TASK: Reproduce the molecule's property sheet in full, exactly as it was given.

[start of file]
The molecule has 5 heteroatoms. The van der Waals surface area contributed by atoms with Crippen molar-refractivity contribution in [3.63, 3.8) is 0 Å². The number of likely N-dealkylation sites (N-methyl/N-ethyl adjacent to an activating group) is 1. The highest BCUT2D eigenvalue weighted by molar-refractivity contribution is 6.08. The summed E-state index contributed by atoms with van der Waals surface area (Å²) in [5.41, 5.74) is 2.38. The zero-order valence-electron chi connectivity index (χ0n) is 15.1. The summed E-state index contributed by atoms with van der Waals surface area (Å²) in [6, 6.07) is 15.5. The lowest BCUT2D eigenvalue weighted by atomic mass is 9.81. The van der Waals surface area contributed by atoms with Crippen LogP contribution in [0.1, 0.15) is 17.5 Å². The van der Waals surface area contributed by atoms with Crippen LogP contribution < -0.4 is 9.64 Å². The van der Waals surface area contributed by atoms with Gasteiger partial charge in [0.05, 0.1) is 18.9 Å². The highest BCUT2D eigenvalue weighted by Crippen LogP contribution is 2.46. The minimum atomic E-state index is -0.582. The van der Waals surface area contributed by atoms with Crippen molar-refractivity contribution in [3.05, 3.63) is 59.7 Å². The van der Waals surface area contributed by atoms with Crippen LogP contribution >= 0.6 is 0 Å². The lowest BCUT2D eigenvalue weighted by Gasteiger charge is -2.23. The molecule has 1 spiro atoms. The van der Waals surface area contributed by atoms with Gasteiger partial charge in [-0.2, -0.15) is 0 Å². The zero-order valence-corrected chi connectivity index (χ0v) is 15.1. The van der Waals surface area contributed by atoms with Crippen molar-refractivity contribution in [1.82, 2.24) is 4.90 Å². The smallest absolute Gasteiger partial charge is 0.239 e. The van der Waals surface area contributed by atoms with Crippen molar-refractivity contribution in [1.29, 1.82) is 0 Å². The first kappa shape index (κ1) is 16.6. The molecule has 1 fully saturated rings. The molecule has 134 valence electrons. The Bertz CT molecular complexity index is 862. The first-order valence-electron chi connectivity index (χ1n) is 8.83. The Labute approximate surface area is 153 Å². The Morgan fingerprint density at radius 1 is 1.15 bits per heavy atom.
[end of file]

The molecule has 5 heteroatoms. The van der Waals surface area contributed by atoms with Crippen molar-refractivity contribution in [3.63, 3.8) is 0 Å². The number of likely N-dealkylation sites (N-methyl/N-ethyl adjacent to an activating group) is 1. The highest BCUT2D eigenvalue weighted by molar-refractivity contribution is 6.08. The summed E-state index contributed by atoms with van der Waals surface area (Å²) in [5.41, 5.74) is 2.38. The zero-order valence-electron chi connectivity index (χ0n) is 15.1. The summed E-state index contributed by atoms with van der Waals surface area (Å²) in [6, 6.07) is 15.5. The lowest BCUT2D eigenvalue weighted by atomic mass is 9.81. The van der Waals surface area contributed by atoms with Crippen LogP contribution in [0.1, 0.15) is 17.5 Å². The van der Waals surface area contributed by atoms with Crippen LogP contribution < -0.4 is 9.64 Å². The van der Waals surface area contributed by atoms with Gasteiger partial charge in [0.05, 0.1) is 18.9 Å². The highest BCUT2D eigenvalue weighted by Crippen LogP contribution is 2.46. The minimum atomic E-state index is -0.582. The van der Waals surface area contributed by atoms with Crippen molar-refractivity contribution in [3.05, 3.63) is 59.7 Å². The van der Waals surface area contributed by atoms with Crippen LogP contribution >= 0.6 is 0 Å². The lowest BCUT2D eigenvalue weighted by Gasteiger charge is -2.23. The molecule has 1 spiro atoms. The van der Waals surface area contributed by atoms with Gasteiger partial charge in [-0.2, -0.15) is 0 Å². The zero-order valence-corrected chi connectivity index (χ0v) is 15.1. The van der Waals surface area contributed by atoms with Crippen molar-refractivity contribution in [1.82, 2.24) is 4.90 Å². The smallest absolute Gasteiger partial charge is 0.239 e. The van der Waals surface area contributed by atoms with Crippen molar-refractivity contribution in [1.29, 1.82) is 0 Å². The first kappa shape index (κ1) is 16.6. The molecule has 1 fully saturated rings. The molecule has 134 valence electrons. The Bertz CT molecular complexity index is 862. The first-order valence-electron chi connectivity index (χ1n) is 8.83. The Labute approximate surface area is 153 Å². The Morgan fingerprint density at radius 1 is 1.15 bits per heavy atom.